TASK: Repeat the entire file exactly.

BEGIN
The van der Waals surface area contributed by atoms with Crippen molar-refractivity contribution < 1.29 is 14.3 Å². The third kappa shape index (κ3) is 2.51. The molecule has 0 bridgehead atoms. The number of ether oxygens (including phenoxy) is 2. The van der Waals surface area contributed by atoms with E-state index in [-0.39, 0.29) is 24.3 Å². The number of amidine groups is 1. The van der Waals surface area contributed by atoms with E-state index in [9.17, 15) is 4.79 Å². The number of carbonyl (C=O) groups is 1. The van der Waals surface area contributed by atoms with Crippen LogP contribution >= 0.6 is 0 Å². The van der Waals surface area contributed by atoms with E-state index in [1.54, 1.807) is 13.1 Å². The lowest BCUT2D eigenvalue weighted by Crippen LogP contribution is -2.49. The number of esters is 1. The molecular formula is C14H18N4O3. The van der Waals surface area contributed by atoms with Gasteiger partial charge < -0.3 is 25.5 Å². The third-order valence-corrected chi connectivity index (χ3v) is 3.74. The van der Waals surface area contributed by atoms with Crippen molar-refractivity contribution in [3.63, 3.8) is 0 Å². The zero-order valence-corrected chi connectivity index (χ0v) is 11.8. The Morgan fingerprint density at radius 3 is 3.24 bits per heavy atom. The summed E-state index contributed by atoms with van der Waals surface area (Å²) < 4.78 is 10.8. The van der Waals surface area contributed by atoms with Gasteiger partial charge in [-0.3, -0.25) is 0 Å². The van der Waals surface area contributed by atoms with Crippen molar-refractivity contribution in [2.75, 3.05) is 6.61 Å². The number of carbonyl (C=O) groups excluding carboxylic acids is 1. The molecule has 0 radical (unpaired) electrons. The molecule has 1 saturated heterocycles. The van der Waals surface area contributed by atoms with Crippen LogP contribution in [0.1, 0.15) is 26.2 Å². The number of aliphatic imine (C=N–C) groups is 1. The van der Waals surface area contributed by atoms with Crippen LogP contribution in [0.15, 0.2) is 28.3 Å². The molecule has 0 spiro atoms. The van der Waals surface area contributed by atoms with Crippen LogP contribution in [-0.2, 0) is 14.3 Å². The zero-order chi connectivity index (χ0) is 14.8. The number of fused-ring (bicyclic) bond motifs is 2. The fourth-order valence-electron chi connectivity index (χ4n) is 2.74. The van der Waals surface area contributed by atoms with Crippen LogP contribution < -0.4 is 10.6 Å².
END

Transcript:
The van der Waals surface area contributed by atoms with Crippen molar-refractivity contribution < 1.29 is 14.3 Å². The third kappa shape index (κ3) is 2.51. The molecule has 0 bridgehead atoms. The number of ether oxygens (including phenoxy) is 2. The van der Waals surface area contributed by atoms with E-state index in [-0.39, 0.29) is 24.3 Å². The number of amidine groups is 1. The van der Waals surface area contributed by atoms with E-state index in [9.17, 15) is 4.79 Å². The number of carbonyl (C=O) groups is 1. The van der Waals surface area contributed by atoms with Crippen LogP contribution >= 0.6 is 0 Å². The van der Waals surface area contributed by atoms with E-state index in [1.54, 1.807) is 13.1 Å². The lowest BCUT2D eigenvalue weighted by Crippen LogP contribution is -2.49. The number of esters is 1. The molecular formula is C14H18N4O3. The van der Waals surface area contributed by atoms with Gasteiger partial charge < -0.3 is 25.5 Å². The third-order valence-corrected chi connectivity index (χ3v) is 3.74. The van der Waals surface area contributed by atoms with Crippen molar-refractivity contribution in [3.63, 3.8) is 0 Å². The zero-order valence-corrected chi connectivity index (χ0v) is 11.8. The Morgan fingerprint density at radius 3 is 3.24 bits per heavy atom. The summed E-state index contributed by atoms with van der Waals surface area (Å²) < 4.78 is 10.8. The van der Waals surface area contributed by atoms with Gasteiger partial charge in [-0.3, -0.25) is 0 Å². The van der Waals surface area contributed by atoms with Crippen molar-refractivity contribution in [2.75, 3.05) is 6.61 Å². The number of carbonyl (C=O) groups excluding carboxylic acids is 1. The molecule has 0 radical (unpaired) electrons. The molecule has 1 saturated heterocycles. The van der Waals surface area contributed by atoms with Crippen LogP contribution in [0.1, 0.15) is 26.2 Å². The number of aliphatic imine (C=N–C) groups is 1. The van der Waals surface area contributed by atoms with Crippen LogP contribution in [0.15, 0.2) is 28.3 Å². The molecule has 0 spiro atoms. The van der Waals surface area contributed by atoms with Crippen LogP contribution in [-0.2, 0) is 14.3 Å². The zero-order chi connectivity index (χ0) is 14.8. The number of fused-ring (bicyclic) bond motifs is 2. The fourth-order valence-electron chi connectivity index (χ4n) is 2.74. The van der Waals surface area contributed by atoms with Crippen LogP contribution < -0.4 is 10.6 Å².